by Chalimar Ríos
Twelve years ago, when I was still studying in college to graduate as a teacher and educator, we were asked to create a teaching material that would stand out in some way or that would involve a different way of teaching. With a thousand ideas in mind, I went to a department store and bought different colors of felt, Velcro, hot glue, and fiberfill. I came up with the great idea to create a “concept cube.” I imagined it as a tool that I could use easily by changing the pictures often to work on multiple skills with the children and teach new concepts. The day came, I presented my idea, and it was a success. I saved that concept cube as one of my best teaching tools and used it for years in my classroom.
Years later, I find myself working for FunShine Express, where I have the great opportunity to see and be a part of creating good, quality educational materials to help teachers and caregivers make the teaching process easier and more effective. And guess what? They have a Concept Cube! The idea I had more than 10 years ago was already being implemented by FunShine Express as part of the materials sent in their monthly kits. Teachers receive Concept Cube Cards, a mix of drawings and real pictures, to place in the Concept Cube to play games with children, making learning fun and interactive and helping children make connections between learning and the real world. Join me in discovering how to use one of my all-time favorite learning tools by reviewing our February Concept Cube components.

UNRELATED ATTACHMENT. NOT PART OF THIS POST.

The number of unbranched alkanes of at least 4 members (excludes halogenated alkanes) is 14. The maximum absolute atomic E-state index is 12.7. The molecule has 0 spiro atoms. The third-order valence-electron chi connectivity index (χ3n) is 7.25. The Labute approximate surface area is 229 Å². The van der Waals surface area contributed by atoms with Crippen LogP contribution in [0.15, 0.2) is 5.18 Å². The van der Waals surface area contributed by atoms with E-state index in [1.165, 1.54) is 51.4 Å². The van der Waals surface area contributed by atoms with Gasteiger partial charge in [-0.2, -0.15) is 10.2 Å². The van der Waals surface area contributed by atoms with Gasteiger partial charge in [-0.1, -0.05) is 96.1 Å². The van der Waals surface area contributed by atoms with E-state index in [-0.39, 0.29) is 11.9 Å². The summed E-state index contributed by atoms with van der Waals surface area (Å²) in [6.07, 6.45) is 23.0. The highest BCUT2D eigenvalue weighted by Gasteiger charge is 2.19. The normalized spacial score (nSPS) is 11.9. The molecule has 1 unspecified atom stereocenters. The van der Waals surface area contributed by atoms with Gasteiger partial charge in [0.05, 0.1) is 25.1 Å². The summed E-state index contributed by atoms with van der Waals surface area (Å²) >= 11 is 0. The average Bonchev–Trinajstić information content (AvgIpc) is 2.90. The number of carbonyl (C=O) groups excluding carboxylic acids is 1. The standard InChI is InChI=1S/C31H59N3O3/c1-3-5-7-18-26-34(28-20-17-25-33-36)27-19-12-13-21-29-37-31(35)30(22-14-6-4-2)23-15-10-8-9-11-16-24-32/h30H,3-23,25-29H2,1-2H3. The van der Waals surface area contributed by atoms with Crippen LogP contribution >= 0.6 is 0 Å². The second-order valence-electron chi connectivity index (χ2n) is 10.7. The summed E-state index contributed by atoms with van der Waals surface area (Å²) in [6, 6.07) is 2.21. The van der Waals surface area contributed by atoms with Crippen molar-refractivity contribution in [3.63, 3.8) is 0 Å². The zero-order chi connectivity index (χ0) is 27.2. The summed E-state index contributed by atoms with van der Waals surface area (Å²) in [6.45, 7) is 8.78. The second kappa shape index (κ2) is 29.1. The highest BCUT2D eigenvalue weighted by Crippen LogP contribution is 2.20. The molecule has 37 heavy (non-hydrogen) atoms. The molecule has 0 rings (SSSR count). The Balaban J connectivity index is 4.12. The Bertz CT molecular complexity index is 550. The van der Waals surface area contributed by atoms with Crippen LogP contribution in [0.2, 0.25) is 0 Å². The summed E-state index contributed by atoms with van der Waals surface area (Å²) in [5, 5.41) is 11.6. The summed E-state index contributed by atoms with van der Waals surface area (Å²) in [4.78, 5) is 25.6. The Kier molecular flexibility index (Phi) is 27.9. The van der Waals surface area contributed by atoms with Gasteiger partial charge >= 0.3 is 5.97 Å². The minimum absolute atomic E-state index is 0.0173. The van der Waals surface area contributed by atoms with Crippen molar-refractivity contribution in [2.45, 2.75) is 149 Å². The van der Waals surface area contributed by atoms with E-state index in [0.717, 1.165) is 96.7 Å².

A typical morning in child care might involve greeting children with hugs, high fives, and snuggles for those who are still waking up or having a hard time saying goodbye to loved ones for the day. However, some children (and adults!) are slow to warm in the morning, preferring quiet, space, and independent activities. In general, morning greetings may have changed in your setting this fall, as you work to implement safety procedures for COVID-19. Regardless of how children are entering your setting, it’s important to make space and time to acknowledge each other. Below are 15 creative greetings to support you in promoting safety, personal space, and rapport in your setting:
As news rapidly evolves regarding the spread of COVID-19 and precautions we should take, parents continue to face child care challenges. Questions about how to care for children and how to maintain and promote learning are abundant. While K-12 institutions have widely moved to online learning, parents of young children, especially those in preschool or Pre-K, are at a disadvantage. It is likely that many child care providers and early learning centers will offer parents guidance and resources for working with their children, however, these items may be limited and only reflect a fraction of what your child’s experience might have been like in child care.
What is circle time?
Most early child care or preschool educators will tell you that circle time is a staple in their settings. But what is circle time, and how can we do it well? Circle time comes from the tradition of Friedrich Froebel, a German educator responsible for implementing the first organized kindergarten in the mid-19th century. For Froebel, circle time was a time for children to learn and play in group activities. Circle time then was much like it is now in many school communities—it happened at the beginning and end of each day to help children focus and to reinforce community. Circle time included music and movement, as well as fingerplays and storytelling, and in many settings, these activities still comprise the time. The word “circle” describes the position of the educator and children during the activities—they may sit or move in a circle depending on the activity.